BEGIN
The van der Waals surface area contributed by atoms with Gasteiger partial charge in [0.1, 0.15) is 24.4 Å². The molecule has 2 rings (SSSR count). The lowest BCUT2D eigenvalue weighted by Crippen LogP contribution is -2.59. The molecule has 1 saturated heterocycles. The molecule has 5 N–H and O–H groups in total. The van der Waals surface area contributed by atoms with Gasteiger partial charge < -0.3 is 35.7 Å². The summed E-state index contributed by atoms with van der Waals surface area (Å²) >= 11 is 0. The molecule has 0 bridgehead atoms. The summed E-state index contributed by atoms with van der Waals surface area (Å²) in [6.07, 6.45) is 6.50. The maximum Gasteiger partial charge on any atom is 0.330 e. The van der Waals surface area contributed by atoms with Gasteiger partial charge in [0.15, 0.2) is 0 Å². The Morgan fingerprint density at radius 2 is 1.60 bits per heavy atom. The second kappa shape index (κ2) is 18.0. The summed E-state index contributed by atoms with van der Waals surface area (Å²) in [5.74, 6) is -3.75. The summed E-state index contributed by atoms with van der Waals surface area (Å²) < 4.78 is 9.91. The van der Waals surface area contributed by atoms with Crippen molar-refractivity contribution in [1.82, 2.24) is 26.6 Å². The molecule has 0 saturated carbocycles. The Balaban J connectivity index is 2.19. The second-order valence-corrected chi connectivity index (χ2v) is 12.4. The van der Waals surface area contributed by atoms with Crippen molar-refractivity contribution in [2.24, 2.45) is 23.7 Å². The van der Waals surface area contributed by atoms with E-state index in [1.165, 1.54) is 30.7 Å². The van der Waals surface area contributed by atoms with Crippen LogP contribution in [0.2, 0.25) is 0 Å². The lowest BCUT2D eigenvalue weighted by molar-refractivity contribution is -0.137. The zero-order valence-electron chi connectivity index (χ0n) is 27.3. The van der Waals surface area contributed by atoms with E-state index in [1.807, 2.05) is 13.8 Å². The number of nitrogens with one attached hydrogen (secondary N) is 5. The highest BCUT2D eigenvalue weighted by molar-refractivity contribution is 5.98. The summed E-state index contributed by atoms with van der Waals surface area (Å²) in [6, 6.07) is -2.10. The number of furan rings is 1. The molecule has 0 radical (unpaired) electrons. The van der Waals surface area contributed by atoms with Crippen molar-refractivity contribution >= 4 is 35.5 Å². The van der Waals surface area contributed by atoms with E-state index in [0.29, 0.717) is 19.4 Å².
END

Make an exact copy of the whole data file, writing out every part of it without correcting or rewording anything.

The van der Waals surface area contributed by atoms with Gasteiger partial charge in [0.1, 0.15) is 24.4 Å². The molecule has 2 rings (SSSR count). The lowest BCUT2D eigenvalue weighted by Crippen LogP contribution is -2.59. The molecule has 1 saturated heterocycles. The molecule has 5 N–H and O–H groups in total. The van der Waals surface area contributed by atoms with Gasteiger partial charge < -0.3 is 35.7 Å². The summed E-state index contributed by atoms with van der Waals surface area (Å²) >= 11 is 0. The molecule has 0 bridgehead atoms. The summed E-state index contributed by atoms with van der Waals surface area (Å²) in [6.07, 6.45) is 6.50. The maximum Gasteiger partial charge on any atom is 0.330 e. The van der Waals surface area contributed by atoms with Gasteiger partial charge in [0.15, 0.2) is 0 Å². The Morgan fingerprint density at radius 2 is 1.60 bits per heavy atom. The second kappa shape index (κ2) is 18.0. The summed E-state index contributed by atoms with van der Waals surface area (Å²) in [5.74, 6) is -3.75. The summed E-state index contributed by atoms with van der Waals surface area (Å²) < 4.78 is 9.91. The van der Waals surface area contributed by atoms with Crippen molar-refractivity contribution in [1.82, 2.24) is 26.6 Å². The molecule has 0 saturated carbocycles. The Balaban J connectivity index is 2.19. The second-order valence-corrected chi connectivity index (χ2v) is 12.4. The van der Waals surface area contributed by atoms with Crippen molar-refractivity contribution in [2.24, 2.45) is 23.7 Å². The van der Waals surface area contributed by atoms with E-state index in [1.165, 1.54) is 30.7 Å². The van der Waals surface area contributed by atoms with Crippen LogP contribution in [0.2, 0.25) is 0 Å². The lowest BCUT2D eigenvalue weighted by molar-refractivity contribution is -0.137. The zero-order valence-electron chi connectivity index (χ0n) is 27.3. The van der Waals surface area contributed by atoms with E-state index in [1.807, 2.05) is 13.8 Å². The number of nitrogens with one attached hydrogen (secondary N) is 5. The highest BCUT2D eigenvalue weighted by molar-refractivity contribution is 5.98. The summed E-state index contributed by atoms with van der Waals surface area (Å²) in [6, 6.07) is -2.10. The number of furan rings is 1. The molecule has 0 radical (unpaired) electrons. The van der Waals surface area contributed by atoms with Crippen molar-refractivity contribution >= 4 is 35.5 Å². The van der Waals surface area contributed by atoms with E-state index in [0.29, 0.717) is 19.4 Å².